Psychological dual-process theories contrast analytical reasoning and non-analytical reasoning as two modes of knowing and thinking1-6.
The analytical system or system 2 is explicit, controlled, rational, effortful and relatively slow. In clinical reasoning, analytical thinking is present in deliberately generating and testing of diagnostic hypotheses, in causal reasoning with biomedical knowledge, and in the use of decision tools. The non-analytical system or system 1 is implicit, based on automatic and effortless thought processes and is associative, intuitive and fast. It can be seen as a process leading rapidly to the selection of the preferred management options for the target condition.1;7 Non-analytical reasoning can be recognized both in medical decision-making and in medical problem-solving, for instance in automatic chance assessment processes and in pattern recognition. The interaction between these two systems is considered to determine the output of the whole thought process. The outcomes of the non-analytical system can be reflected upon by the analytical system and accepted or elaborated upon for further understanding and investigation or to provide explanations.1;8;9 Non-analytical, intuitive thinking is explained in terms of the high accessibility of the immediate thoughts.10 read more
In their diagnostic process, GPs combine large amounts of knowledge they have accumulated during their personalÂ training. They consider illness scripts or prototypes, which they then accept or reject. At the same time, considering diagnostic data also implies a quantitative process, namely assessing the probability that the patient has a particular disease. Thomas Bayes (1702-1761) formulated in mathematical terms how the probability of a particular conclusion â€“ in medicine a diagnosis â€“ is altered by new data that become available, for instance from history-taking or examination. Bayesian logic can be described as a mathematical rule combining prior information with evidence from data.(1;2) read more
Internalized, collectively reinforced and tacit guidelines that are implemented and refined by cliniciansÂ´ training, by their own and others experience, along their interaction with their role sets, from reading,Â in the way they have learned to handle the conflicting demands, from their understanding of local circumstances and systems and through a host of other sources.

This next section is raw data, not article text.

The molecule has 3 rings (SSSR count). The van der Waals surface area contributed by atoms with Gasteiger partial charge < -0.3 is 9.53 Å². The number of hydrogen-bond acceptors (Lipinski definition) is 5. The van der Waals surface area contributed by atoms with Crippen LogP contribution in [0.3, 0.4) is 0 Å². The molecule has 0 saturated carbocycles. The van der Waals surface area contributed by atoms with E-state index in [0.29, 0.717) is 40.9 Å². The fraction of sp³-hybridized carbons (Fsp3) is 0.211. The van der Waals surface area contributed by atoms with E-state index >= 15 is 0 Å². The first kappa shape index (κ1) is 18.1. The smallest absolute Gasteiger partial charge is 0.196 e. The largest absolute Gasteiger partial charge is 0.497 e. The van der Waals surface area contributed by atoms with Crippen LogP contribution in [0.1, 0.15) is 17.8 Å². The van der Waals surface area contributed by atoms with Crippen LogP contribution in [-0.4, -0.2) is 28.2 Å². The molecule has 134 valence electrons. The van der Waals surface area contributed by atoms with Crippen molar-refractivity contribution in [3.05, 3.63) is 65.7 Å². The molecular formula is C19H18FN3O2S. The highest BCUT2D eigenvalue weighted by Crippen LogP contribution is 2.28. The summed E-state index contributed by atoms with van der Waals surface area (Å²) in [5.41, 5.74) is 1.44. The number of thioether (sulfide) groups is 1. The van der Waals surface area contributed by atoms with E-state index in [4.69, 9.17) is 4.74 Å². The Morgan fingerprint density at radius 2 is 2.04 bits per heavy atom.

In the cognitive continuum theory, intuition and rational analysis are defined as two modes of cognition that can be placed at the ends of a continuum, where intuition refers to rapid, unconscious processing and low control, and analysis refers to slow, conscious and controlled processing.(1-3) Most thinking is situated at specific placesÂ somewhere in between, and the appropriate mode of thought depends on the specific task characteristics. read more
In cognitive consistency theories, consistency is often referred to as the desire to maintain congruence among oneâ€™s cognitions, namely beliefs, attitudes and values. (1;2) In other words, people must be consistent in their cognitive systems and tend towards homeostasis, i.e. balance or equilibirum. If there is no balance, we experience a tension, which may result in behaviour change.(3;4) read more
Contextual knowledge can be defined as everything a physician knows from his/her patient apart from the signs and symptoms. Contextual knowledge seems to be a major determinant of gut feelings in a GPâ€™s diagnostic reasoning process.(1;2) In the illness script model contextual factors are described as those illness features that are associated with the acquisition of the illness, so-called â€˜enabling conditionsâ€™ like sex and age, or risk factors originating from work, behavior and hereditary taint.(3) read more
A diagnosis is the summary conclusion from signs and symptoms thatÂ a patient presents, plus the results of physical examination and laboratory investigation. â€˜Clinical diagnosis is, at whatever stage of the diagnosis-oriented process of fact-finding, the correspondingÂ perception of a personâ€™s current (or past) state of health. In these terms, diagnosis of a particular illness is a perception of its presence/absence first and foremost: and if clearly perceived to be present,Â more detailed diagnosis is a perception of particulars of that case of the illness (at the time).â€™(1) Diagnoses can stay on a symptom level (e.g. fatigue) or reach the highest level where the patho-anatomical/physiological cause(s) and treatment are implicitly included (e.g. Hashimotoâ€™s hypo-thyroidism). The International Classification of Primary Care (ICPC) is the WONCA acknowledged and worldwide used summary of practically all diagnoses prevalent in primary care.(2-5) Â Diagnoses are mostly needed to make treatment or management choices in clinical practice. read more
Many GPs experience so-called gut feelings in their diagnostic reasoning about patients, a specific kind of intuitive feelings usually confined to prognostic assessments of the patientâ€™s situation and often accompanied by bodily sensations.(1;2) These may act as a compass, steering GPs through busy office hours and enabling them to handle complex problems.(3) read more
A heuristic is a simple, fast and easy to apply rule or behavioural pattern.(1-3)Â Only a limited amount of external data and little cognitive effort are needed for its execution. A heuristic can be a powerful tool if it is adapted to the particular environment. A heuristics can be unconscious or deliberate. read more
Intuitive feelings are generally defined as thoughts that come to mind without apparent effort.(1-4) Intuition is known to be acquired by learning processes.(5;6) Some systematic processes of retrieval or integration of information generate intuitions unconsciously influencing behaviour. read more